transition into radical politics, and his retirement: 1914–37
World War I proved a major turning point. A Jewish refugee crisis of unprecedented proportions was created through the combination of fighting along the Eastern Front and a concerted project of ethnic cleansing initiated by the Russian government (Sanborn 2005 ). As Zalkind saw it, Anglo-Jewry responded with appalling apathy both to this tragedy and to conflicts involving Russian Jewish refugees in the UK. He interpreted these failures as signs of moral and spiritual degeneracy, framing his
Individual ministries varied, and could be a source of tension within the convent. Some were more overtly political: Sister Catherine worked with refugees. 57 Others were linked with those marginalised by disability: Sister Patricia took a post as charge nurse in a ‘centre for the handicapped’. Others were more wedded to Catholic teaching, such as Sister Eileen’s catechetical ministry to the deaf and hard of hearing. 58 The congregation these three sisters belonged to, the Sisters of Charity of Our Lady, Mother of Mercy, welcomed sisters being ‘inserted
‘consider the relation between the Jewish government and the [Arab] refugees’ to be:
Sinful, a betrayal of Judaism, a degrading stain on the prophetic vision of the return to Zion with justice, peace, fairness, and as a true example for other nations. We stand in bitter struggle with the evil spirit that prevails in the Zionist movement and, throughout this struggle, never lose sight of what brought this evil spirit to bear … We consider it a shameful disaster that Jacob abandoned the perfect and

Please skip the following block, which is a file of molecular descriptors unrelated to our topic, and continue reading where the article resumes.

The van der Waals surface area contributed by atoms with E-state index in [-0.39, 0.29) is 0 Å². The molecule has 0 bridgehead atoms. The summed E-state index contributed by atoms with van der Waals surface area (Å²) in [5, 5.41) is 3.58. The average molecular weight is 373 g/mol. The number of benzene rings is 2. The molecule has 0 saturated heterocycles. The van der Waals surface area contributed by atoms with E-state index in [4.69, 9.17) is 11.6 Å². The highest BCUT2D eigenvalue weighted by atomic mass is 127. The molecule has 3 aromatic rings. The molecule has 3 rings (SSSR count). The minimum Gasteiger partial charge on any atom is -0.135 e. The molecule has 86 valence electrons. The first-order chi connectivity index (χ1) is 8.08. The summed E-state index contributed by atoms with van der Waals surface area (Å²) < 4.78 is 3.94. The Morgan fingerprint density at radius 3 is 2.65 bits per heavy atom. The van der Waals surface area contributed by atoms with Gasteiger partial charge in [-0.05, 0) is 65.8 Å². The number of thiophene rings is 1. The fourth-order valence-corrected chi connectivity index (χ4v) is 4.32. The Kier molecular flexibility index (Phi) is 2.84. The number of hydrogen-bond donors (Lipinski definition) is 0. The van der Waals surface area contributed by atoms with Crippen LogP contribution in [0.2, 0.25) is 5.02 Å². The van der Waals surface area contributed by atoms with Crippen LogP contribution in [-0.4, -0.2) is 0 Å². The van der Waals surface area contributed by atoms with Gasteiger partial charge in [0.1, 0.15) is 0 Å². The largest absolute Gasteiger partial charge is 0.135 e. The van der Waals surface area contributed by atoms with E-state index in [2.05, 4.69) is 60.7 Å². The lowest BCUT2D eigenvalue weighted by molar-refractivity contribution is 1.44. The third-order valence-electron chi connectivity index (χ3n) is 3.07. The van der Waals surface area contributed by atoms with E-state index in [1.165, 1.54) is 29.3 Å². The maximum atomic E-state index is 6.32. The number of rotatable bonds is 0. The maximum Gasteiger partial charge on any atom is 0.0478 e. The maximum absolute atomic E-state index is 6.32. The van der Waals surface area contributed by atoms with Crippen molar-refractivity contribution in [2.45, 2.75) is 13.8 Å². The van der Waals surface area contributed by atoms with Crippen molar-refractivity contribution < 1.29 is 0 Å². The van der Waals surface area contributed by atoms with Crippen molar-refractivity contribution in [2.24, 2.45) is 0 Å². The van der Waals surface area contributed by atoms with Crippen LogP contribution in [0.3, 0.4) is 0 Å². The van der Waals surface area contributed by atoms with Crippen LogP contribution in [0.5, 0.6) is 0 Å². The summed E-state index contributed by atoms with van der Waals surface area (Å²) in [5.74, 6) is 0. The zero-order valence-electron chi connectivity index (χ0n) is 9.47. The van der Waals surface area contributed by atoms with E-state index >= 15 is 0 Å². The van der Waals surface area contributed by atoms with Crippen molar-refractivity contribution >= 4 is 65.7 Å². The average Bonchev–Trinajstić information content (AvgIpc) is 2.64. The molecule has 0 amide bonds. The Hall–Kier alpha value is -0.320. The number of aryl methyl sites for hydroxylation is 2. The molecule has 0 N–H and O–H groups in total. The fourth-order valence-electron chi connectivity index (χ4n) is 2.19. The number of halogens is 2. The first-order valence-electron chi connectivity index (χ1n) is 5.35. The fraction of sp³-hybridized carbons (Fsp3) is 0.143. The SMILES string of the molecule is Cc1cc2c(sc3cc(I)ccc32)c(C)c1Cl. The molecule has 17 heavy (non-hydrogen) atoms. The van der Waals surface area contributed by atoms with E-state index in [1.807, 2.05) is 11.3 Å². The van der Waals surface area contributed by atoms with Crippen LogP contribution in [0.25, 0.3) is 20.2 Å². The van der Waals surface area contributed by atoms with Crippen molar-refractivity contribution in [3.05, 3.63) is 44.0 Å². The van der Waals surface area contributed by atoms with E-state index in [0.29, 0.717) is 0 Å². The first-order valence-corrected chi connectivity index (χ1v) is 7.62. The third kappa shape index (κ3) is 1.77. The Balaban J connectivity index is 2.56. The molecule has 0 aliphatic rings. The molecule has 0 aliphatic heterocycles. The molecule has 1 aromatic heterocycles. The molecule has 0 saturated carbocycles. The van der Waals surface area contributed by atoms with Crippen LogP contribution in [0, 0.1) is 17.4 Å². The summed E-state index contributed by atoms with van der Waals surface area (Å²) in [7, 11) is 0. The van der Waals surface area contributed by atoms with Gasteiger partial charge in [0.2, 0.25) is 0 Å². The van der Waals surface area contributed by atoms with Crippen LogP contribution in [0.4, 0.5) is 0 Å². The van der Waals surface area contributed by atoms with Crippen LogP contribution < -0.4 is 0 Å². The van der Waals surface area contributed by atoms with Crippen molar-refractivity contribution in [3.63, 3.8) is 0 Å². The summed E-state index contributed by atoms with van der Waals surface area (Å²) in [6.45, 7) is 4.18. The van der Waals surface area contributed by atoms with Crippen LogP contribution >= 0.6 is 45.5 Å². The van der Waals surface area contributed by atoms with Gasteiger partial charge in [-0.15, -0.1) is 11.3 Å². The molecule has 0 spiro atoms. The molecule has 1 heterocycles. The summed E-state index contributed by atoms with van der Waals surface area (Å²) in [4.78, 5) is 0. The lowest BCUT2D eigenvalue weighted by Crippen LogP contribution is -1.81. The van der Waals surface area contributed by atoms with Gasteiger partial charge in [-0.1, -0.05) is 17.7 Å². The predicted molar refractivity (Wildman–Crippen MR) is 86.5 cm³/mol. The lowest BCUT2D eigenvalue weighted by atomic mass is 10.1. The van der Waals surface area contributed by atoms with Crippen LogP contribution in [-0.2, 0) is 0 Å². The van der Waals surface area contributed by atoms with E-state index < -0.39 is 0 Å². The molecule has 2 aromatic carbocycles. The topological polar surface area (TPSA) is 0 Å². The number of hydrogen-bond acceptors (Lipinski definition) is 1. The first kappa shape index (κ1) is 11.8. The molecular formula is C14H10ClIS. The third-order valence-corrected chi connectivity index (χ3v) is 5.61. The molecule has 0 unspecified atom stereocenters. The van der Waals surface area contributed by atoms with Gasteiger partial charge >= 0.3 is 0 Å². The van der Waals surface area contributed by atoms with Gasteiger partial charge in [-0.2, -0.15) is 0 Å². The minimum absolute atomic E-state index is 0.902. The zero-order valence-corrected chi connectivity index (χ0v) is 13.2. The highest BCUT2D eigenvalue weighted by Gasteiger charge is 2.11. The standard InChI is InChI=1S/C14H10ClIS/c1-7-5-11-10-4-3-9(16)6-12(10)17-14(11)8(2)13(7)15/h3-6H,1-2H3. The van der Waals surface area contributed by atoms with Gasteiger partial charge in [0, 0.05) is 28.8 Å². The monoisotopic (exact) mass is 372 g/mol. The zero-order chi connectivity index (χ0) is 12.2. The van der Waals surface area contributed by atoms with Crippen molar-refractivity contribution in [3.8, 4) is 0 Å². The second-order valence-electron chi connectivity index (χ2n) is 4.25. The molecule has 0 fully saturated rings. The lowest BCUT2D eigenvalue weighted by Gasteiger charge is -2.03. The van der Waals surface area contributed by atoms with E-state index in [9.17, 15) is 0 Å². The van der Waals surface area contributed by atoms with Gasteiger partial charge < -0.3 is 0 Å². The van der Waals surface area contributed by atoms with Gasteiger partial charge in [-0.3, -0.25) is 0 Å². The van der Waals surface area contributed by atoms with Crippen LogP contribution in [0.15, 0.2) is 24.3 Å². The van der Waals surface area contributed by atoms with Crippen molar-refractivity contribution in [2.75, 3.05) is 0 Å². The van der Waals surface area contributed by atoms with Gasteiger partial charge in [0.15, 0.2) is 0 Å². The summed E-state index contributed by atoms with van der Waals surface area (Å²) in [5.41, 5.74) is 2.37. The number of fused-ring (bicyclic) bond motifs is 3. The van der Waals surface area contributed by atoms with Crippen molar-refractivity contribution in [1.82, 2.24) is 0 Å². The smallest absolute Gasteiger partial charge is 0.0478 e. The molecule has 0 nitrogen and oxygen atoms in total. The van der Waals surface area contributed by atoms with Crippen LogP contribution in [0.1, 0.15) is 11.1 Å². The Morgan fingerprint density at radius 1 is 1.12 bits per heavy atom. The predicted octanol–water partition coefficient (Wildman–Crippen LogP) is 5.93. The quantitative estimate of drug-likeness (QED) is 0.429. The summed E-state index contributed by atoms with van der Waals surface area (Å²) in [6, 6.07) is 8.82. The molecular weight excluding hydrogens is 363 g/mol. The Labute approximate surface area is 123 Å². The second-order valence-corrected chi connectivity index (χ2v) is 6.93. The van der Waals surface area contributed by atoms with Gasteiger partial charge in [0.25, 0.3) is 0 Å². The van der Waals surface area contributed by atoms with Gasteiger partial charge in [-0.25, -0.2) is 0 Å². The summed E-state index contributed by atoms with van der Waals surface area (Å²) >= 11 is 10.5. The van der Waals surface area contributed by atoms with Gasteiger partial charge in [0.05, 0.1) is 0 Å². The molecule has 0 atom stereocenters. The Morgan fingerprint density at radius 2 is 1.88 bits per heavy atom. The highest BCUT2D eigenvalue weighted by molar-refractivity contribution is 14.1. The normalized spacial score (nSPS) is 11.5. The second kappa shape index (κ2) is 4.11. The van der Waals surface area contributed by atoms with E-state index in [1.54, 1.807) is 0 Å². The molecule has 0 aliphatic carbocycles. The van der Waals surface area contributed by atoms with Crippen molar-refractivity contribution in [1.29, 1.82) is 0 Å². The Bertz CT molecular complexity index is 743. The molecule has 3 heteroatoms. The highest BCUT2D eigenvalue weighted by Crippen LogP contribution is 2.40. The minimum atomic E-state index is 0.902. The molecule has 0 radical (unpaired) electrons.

initial migration of women’s
orders from the continent marks the beginning of a new phase in the history
of religious life in Britain.65 Yet this phase began inauspiciously; the refugee
religious communities did not expand into multiple communities. In fact,
they contracted. Two communities returned to the continent in the early nine-
Some changes to contemplative life are mentioned in Margaret J. Mason, ‘Nuns
of the Jerningham Letters: Elizabeth Jerningham (1727–1807) and Frances
Henrietta Jerningham (1745–1824), Augustinian Caronesses of Bruges
to Jewish refugees from Nazi Europe, he (like Zalkind) did not oppose Zionism per se. Rather, he emphasized the Jewish need for refuge, wherever it might be found, and also objected to the moral and cultural effects of mainstream Zionism on Jewish consciousness.
Steinberg emigrated to the United States in 1943. There, he continued his work with the Freeland League, lectured frequently on his personal history in radical politics, and served as chief editor of and contributor to Afn Shvel , a Yiddish-Language journal still in publication. However
: Lancashire’s First Female Religious House ’, Recusant History , 25 ( 2001 ), 461 – 86 ; Tonya J. Moutray , Refugee Nuns, the French Revolution, and British Literature and Culture ( London : Routledge , 2016 ).
102 A Benedictine from Stanbrook, ‘Freedom behind the Grille’, The Tablet (11 June 1966), p. 7.
103 Their story could be found in the Laity’s Directory (‘The Narrative of the Sufferings of the English Communities under the dominion of the French Republicans’ (1796), pp. 6–31) and also in In a Great Tradition .
104 A Benedictine, ‘Freedom